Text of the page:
Proponents trace the idea back to the New Deal Era, when President Franklin Delano Roosevelt pitched a “Second Bill of Rights” to Congress in 1944. First on the list: the “right to a useful and remunerative job.”

“This is not a radical idea,” Hamilton said. “It was well-couched in the Democratic platform that existed during its heyday. I’m glad Democrats are trending back to their roots.”

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4 Comments:

At 6:12 AM, Anonymous Anonymous said...

just stupid white Christian men showing their hate/fear. What's new?

The Bernie votes had dick to do with that. It was totally a repudiation of the dominant religious dogma of the past 40 years -- trickle down -- imposed by both parties.

If you want the 'job guarantee' (myth, no way the money will allow it) to impel competition for jobs which raise wages and bennies, you'll have to disallow all work visas. No more Indians, Russians and anyone else being brought in to LOWER wages.
But, as I said, it won't happen unless we rid ourselves of that million ton democrap millstone we've been toting around for 4 decades. I think everyone knows this. Or should.

 
At 8:46 AM, Anonymous Anonymous said...

Speaking of snowflakes!

What would these self-appointed superior beings do if they found themselves kidnapped from the only homes they ever knew, chained into a ship, hauled across oceans, and put to work in horrible conditions for even more horrible people without any recompense whatsoever?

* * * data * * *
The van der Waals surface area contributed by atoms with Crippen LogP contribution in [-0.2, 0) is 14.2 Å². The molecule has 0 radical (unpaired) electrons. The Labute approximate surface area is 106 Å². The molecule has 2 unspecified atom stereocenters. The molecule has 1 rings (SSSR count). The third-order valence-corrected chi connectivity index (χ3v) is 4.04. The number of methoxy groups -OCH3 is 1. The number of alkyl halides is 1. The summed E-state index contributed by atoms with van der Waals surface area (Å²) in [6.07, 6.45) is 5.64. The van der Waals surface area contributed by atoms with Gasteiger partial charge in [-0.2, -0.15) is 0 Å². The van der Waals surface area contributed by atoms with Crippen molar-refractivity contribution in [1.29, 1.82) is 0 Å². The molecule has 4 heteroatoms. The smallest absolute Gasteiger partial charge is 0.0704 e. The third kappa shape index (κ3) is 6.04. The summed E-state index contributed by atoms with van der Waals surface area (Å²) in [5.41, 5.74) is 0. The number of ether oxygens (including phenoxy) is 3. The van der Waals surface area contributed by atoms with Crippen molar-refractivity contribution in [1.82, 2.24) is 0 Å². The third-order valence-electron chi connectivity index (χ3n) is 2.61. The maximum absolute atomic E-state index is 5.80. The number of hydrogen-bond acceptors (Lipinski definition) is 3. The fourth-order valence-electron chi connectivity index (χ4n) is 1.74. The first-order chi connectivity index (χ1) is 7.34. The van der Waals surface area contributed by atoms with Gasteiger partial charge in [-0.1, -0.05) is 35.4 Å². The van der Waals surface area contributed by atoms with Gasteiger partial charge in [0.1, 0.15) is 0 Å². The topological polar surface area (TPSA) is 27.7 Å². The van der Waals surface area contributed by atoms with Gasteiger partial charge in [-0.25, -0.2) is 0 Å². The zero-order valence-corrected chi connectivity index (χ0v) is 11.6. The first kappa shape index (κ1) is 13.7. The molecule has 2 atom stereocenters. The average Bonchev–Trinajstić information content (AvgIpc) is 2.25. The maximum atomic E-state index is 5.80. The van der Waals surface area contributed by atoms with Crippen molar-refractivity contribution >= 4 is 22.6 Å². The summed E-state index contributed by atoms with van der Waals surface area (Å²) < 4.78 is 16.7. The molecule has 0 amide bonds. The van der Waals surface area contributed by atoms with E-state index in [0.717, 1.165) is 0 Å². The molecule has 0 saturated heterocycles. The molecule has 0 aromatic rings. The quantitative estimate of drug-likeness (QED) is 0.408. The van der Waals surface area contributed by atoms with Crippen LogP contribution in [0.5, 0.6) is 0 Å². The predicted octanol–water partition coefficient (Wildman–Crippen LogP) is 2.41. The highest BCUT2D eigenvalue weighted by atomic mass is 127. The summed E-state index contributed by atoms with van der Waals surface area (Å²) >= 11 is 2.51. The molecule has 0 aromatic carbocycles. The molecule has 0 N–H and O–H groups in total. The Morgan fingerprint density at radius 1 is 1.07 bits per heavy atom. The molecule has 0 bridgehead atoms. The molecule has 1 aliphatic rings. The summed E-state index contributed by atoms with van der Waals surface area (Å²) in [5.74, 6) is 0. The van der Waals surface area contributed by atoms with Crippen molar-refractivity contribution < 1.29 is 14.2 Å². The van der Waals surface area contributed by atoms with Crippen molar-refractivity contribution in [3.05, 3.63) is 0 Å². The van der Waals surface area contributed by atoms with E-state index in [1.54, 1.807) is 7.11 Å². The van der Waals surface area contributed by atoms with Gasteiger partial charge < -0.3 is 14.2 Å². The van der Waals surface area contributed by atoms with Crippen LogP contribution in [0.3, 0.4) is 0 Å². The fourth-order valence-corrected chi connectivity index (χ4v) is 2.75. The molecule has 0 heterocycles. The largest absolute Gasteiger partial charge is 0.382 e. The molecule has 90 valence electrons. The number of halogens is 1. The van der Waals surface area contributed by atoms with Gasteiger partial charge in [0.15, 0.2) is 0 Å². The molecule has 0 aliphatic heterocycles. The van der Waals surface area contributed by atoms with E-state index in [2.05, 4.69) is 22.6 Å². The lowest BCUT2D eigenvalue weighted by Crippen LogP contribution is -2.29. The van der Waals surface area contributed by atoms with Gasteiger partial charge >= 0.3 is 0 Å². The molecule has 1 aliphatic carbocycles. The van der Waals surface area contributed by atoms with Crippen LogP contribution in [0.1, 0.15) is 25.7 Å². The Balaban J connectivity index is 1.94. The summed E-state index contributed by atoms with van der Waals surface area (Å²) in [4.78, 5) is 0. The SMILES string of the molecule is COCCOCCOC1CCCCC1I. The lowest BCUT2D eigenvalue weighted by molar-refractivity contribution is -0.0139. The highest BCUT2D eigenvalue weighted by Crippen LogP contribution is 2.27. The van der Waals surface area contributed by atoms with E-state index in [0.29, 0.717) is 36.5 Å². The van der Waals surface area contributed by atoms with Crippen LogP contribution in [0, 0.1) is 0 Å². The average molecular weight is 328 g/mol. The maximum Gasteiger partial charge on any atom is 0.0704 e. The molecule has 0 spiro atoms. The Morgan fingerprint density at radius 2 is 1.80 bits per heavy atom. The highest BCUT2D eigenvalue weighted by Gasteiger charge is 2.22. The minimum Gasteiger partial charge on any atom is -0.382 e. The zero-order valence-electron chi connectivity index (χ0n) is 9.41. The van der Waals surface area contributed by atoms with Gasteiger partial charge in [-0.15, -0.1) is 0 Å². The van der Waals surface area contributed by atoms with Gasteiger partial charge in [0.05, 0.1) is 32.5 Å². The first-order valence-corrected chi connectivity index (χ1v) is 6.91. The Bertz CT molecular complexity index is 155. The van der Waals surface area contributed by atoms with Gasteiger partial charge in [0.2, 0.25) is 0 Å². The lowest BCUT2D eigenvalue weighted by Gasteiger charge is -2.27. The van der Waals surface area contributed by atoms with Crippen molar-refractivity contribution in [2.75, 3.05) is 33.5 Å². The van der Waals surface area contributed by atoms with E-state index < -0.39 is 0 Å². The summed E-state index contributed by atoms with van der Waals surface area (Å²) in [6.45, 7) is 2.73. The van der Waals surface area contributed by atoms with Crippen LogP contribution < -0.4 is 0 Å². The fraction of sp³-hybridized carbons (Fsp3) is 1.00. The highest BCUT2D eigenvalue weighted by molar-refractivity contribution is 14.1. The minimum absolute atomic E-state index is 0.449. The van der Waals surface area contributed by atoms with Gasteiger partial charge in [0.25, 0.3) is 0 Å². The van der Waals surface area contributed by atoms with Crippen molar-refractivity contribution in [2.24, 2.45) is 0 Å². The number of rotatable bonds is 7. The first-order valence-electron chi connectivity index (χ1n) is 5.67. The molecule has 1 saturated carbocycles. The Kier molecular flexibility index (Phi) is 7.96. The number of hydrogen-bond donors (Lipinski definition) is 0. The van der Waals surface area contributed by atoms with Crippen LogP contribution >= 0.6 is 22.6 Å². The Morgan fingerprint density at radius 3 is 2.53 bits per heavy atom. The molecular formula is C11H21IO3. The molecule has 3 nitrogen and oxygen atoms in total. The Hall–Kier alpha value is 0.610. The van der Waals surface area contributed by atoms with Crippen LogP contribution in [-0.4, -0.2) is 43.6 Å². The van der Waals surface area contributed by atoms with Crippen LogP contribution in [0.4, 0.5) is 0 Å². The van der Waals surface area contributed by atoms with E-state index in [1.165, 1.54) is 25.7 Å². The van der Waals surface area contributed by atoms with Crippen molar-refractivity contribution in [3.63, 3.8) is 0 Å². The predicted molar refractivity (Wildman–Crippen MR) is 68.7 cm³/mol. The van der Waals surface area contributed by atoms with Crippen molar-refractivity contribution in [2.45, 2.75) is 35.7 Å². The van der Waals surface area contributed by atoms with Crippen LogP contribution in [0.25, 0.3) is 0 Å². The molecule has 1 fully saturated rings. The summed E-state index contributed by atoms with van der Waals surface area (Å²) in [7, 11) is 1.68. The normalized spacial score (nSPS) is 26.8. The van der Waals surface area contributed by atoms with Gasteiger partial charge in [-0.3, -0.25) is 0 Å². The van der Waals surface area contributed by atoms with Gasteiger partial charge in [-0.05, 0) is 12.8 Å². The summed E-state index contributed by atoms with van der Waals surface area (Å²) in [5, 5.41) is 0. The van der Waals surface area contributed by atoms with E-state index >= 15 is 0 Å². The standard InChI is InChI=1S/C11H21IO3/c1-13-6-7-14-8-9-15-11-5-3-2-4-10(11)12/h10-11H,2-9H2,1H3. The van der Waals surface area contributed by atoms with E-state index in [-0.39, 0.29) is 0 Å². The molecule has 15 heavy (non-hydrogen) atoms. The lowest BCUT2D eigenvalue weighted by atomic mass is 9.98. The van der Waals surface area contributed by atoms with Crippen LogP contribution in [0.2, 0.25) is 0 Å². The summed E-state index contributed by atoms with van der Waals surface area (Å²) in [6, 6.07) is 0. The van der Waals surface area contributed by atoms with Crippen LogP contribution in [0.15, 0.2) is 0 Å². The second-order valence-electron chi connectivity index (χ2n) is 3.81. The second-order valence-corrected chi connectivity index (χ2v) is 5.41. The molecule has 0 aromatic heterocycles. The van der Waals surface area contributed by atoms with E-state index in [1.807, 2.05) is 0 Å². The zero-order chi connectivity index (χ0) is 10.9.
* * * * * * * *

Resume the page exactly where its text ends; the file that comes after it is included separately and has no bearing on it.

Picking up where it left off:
Just don't tell them that their champion is just as likely to do this to them as their ancestors did to the black population of the Americas. Life is all about his remuneration, after all. No one and nothing else matters.

 
At 6:26 AM, Anonymous Anonymous said...

Winning in 2020 won't do anything. They'll serve the money, try to bamboozle stupid voters and be voted out by 2022 anyway.

This is a repeat of the 2006-2008 gambit by Pelosi and reid to, hopefully, win both chambers and the WH in 2020.

But, as in 2008, they really are hobbled and hamstrung by the wishes of their corporate and billionaire owners as to what they can actually do. They certainly can't "do" JG or guaranteed income or MFA or stop wars or invoke Sherman wrt banks, telecoms or affect climate reforms... or anything else. So they really cannot do anything that we need them to do. So once that becomes plainly clear, in about 30 days after inauguration, they'll lose 15 million voters (possibly more this time) and we'll have a Nazi majority in congress in 2022 and then much worse than trump in 2024.

What was it that Santayana said??

 
At 6:27 AM, Anonymous Anonymous said...

it'll become plainly clear when the 2020 pres starts naming corporate stooges in the cabinet and WH staff.

Yes, just like 2008.